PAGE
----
The overall structure of the CSPG4-bound TcdBcore is similar to the crystal structure of TcdB holotoxin with a root mean square deviation between comparable Cα atoms about 1.06 Å (Fig. 1e)10. Nevertheless, CSPG4 binding triggers local structural changes in TcdB involving residues 1803–1812 in the hinge and 569–577 in the CPD (Fig. 1f). It is worth noting that the hinge is located at a strategic site in TcdB communicating with all four major domains, and the CROPs of TcdB adopts dynamic conformations relative to the rest of the toxin10. Therefore, conformational changes in TcdB could affect the structure of the hinge and the configuration of the CSPG4-binding site that would subsequently influence CSPG4 binding, while CSPG4 binding could in turn modulate TcdB structure.

We further carried out real-time analysis of the kinetics of TcdB–CSPG4 interactions using bio-layer interferometry (BLI). For this study, we first designed a recombinant CSPG4 Repeat1 that is fused to the N-terminus of the Fc fragment of a human immunoglobulin G1 (Repeat1-Fc). Based on the structural modeling, the Fc fragment in Repeat1-Fc does not interfere with TcdB binding, and provide a convenient way for immobilization of Repeat1-Fc to the biosensors. We found that TcdB1 recognized Repeat1-Fc with a high affinity (dissociation constant, Kd ~15.2 nM) (Supplementary Fig. 4a). Notably, Repeat1-Fc binds to TcdB with a relatively slow on-rate (kon ~7.06 × 103 M−1 s−1), which is likely due to organization of multiple structural units in TcdB to form the composite binding site for CSPG4. Nevertheless, once Repeat1 is engaged with TcdB, the complex is very stable as evidence by their slow binding off-rate (koff ~1.08 × 10−4 s−1).

Since TcdB1 and TcdB2 have different primary sequences and pathogenicity, we carried out structure-based sequence analysis between them focusing on the CSPG4-binding site. Remarkably, the key amino acids consisting the composite CSPG4-binding site are nearly identical between TcdB1 and TcdB2, even though these residues scatter across multiple TcdB domains (Fig. 2g). It is worth noting that the hinge region has large sequence variations among TcdB isoforms, and the hypervariable sequences in this region are believed to contribute to differences in toxicity and antigenicity of TcdB2 and other variants12. But the CSPG4-binding residues in the hinge are conserved between TcdB1 and TcdB2 except for two conservative substitutions of I1809TcdB1 with L1809TcdB2 and V1816TcdB1 with I1816TcdB2. The only other difference is N1850TcdB1 in the CROPs I that forms a hydrogen bond with K503 of CSPG4 is replaced with K1850TcdB2. Nevertheless, our BLI binding studies showed that TcdB2 binds to Repeat1-Fc with a high affinity that is even slightly better than TcdB1 (Kd ~5.4 nM, kon ~8.34 × 103 M−1 s−1, koff ~4.63 × 10−5 s1) (Supplementary Fig. 4b). Therefore, the three residue substitutions in the CSPG4-binding site are well tolerated in TcdB2. These data demonstrate that the CSPG4-binding mode is conserved between TcdB1 and TcdB2.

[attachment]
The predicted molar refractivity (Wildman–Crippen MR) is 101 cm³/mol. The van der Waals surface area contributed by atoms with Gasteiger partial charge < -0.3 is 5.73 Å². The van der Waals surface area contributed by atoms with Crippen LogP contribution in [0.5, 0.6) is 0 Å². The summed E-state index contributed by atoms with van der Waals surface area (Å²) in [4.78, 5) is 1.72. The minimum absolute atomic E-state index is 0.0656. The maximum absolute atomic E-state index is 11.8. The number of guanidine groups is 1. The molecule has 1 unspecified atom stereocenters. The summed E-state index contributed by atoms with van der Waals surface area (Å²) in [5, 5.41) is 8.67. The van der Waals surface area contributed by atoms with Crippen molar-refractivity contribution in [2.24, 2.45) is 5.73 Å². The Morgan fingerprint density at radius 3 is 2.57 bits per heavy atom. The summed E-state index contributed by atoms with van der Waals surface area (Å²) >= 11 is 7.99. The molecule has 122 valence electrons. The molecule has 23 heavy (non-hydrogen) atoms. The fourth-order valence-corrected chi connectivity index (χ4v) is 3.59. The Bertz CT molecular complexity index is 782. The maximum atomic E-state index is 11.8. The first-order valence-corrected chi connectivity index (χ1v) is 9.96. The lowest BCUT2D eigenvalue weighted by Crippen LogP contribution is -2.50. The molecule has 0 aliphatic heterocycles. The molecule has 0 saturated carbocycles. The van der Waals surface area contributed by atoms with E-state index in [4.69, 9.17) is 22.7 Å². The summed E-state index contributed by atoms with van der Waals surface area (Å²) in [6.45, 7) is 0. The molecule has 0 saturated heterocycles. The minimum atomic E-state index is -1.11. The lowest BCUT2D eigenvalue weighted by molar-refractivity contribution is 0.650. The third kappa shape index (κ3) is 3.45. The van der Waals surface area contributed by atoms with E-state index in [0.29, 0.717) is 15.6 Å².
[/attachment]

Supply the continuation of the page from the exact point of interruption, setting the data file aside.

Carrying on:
Site-specific mutagenesis to validate TcdB–CSPG4 interactions

We next carried out structure-guided mutagenesis of TcdB1 and CSPG4 to validate the binding interface and to define loss-of-function mutations in TcdB that could selectively abolish CSPG4 binding. We designed and characterized nine mutations of TcdB1 holotoxin, where the key CSPG4-binding residues in the CPD (L563G/I566G, S567E, Y621A, or Y603G), the hinge (D1812G, V1816G/L1818G, or F1823G/I1825G/M1831G), the DRBD (N1758A), or the CROPs I (N1850A) were mutated (Supplementary Fig. 5). These TcdB1 mutants showed reduced binding to HeLa cells expressing endogenous CSPG421 (Fig. 3a). TcdB-N1758A and N1850A showed the least reduction of binding, suggesting that these two mutations, located in the DRBD and the CROPs respectively, have relatively weaker impact on TcdB–CSPG4 interactions compared with mutations in the CPD or the hinge. We then designed three combinational mutations of TcdB to simultaneously disrupt the anchoring points for CSPG4 in both the CPD and the hinge, including S567E/D1812G, Y603G/D1812G, and S567E/Y603G/D1812G, and found them largely abolished binding of TcdB to cells. Similar results were confirmed using pull-down assays with Repeat1-Fc as the bait and TcdB variants as preys (Supplementary Fig. 6a). We also designed and characterized variants of CSPG4 Repeat1 that carried site-specific mutations in the TcdB-binding interface, including mutations in site-1 (R450G, E448A, W449G, W449D, Q453A, E448A/W449D, R450G/Q453A), site-2 (L497G, L497D, L497G/D498G), and site-3 (D457G, R464A/S466G) (Supplementary Fig. 7). These mutations effectively disrupted the binding of TcdB holotoxin to Repeat1 based on pull-down assays (Supplementary Fig. 6b).

Fig. 3: Structure-based mutagenesis analyses of the interactions between TcdB and CSPG4.
figure 3